Due date: 17 April 2014
Ange Dong (24831271)
Ee Heng Lim (25025287)
Lecturer: Eric Lee
Word count: 2089
Table of Contents:
This report will analyze selected three telecommunication companies, which are Telstra (TLS), Reverse Corp Limited (REF) and SingTel Optus Pty Ltd (SGT) from Australian Stock Exchange (ASX). Company’s data will be tabulated from 2009 to 2013 and to evaluate company’s profitability, efficiency, liquidity, capital structure and market performance. Next, by examine and comparing the past performance and position of these companies, it would provide a clearer insights for different type of investors based on the company’s nature.
Part 1. Company Analysis
Telstra Corporation limited (TLS)
Net profit margin
Figure 1: TLS profitability ratio (Fin analysis, 2013)
Overall, Telstra made positive net profit margin over last five financial years. As shown in figure 1, its profitability declined sharply in 2011 but soon recovered in 2012. A decline in EBIT can be attributed to higher expenses per dollar of sales, heavily investment or rising operating costs. Consequently, ROE and ROA declined in 2011, means less return generated per dollar of investment in assets and equity. This could be due to the decline of net profit, or increase of asset and equity investment. However, the average ROE and ROA during last five years are 30.89% and 11.69%, present a quite stable profitability. This reflects executives efficiently in managing the assets and equity of Telstra.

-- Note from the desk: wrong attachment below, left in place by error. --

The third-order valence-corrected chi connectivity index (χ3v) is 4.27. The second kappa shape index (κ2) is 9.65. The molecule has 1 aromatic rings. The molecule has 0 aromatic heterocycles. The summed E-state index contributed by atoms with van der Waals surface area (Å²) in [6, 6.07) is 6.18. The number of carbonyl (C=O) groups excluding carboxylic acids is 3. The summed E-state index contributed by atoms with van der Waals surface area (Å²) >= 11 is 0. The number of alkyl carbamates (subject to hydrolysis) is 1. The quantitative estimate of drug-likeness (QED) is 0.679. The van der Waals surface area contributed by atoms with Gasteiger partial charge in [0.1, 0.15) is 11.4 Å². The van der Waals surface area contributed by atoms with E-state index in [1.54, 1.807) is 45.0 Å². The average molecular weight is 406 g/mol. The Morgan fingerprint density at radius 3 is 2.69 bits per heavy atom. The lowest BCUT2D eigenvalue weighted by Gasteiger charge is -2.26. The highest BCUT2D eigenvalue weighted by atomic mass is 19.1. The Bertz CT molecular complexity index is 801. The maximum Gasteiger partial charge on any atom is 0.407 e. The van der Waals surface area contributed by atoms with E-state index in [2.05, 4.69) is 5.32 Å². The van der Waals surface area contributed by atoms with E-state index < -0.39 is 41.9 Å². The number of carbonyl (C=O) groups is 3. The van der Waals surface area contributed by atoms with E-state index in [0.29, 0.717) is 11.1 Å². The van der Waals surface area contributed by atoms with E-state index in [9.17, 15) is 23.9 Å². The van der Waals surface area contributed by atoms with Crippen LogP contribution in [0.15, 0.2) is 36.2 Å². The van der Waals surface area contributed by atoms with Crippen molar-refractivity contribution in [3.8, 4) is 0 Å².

Asset turnover ratio
Figure 2：TLS efficiency ratio (Fin analysis, 2013)
Telstra has maintained its asset turnover ratio at an average of 64.7% over last five financial years, relatively high ratio indicate that Telstra is managing its current and non-current assets to generate higher sales revenue. Average of days receivables were 45 days whereas days payable were 58 days, it means Telstra spent less time to receive money than to pay out money. This suggests Telstra managers enacted efficient payment policy that minimizes the bad debt risks.
Figure 3: TLS liquidity ratio (Fin analysis, 2013)
As shown in figure 3, both current and quick ratios kept increasing over the last five years, with its current ratio averaging of 0.9 is below the arbitrary rule of thumb of 1.5, whereas quick ratio at an average of 0.86. The low current ratio may not indicate that Telstra have liquidity problems, since comparing current ratio with quick ratio, the percentage were almost same, due to the nature of telecom business which does not require high level of inventories, thus activity cycle is relatively shorter than other industries and hence is able to support a lower level of liquidity. Overall, the increased ratio indicates that Telstra did good job in its liquidity during last five years.
1.4 Capital structure
Debt to Equity Ratio (D/E)
Net interest cover
Figure 4: TLS capital structure ratio (Fin analysis, 2013)
The debt to equity ratio reveals that Telstra relied more on debt funding relative to equity funding, as its debt to equity ratios were above 100% during the period of 2009-2013. The sharp increase in D/E ratio in 2012…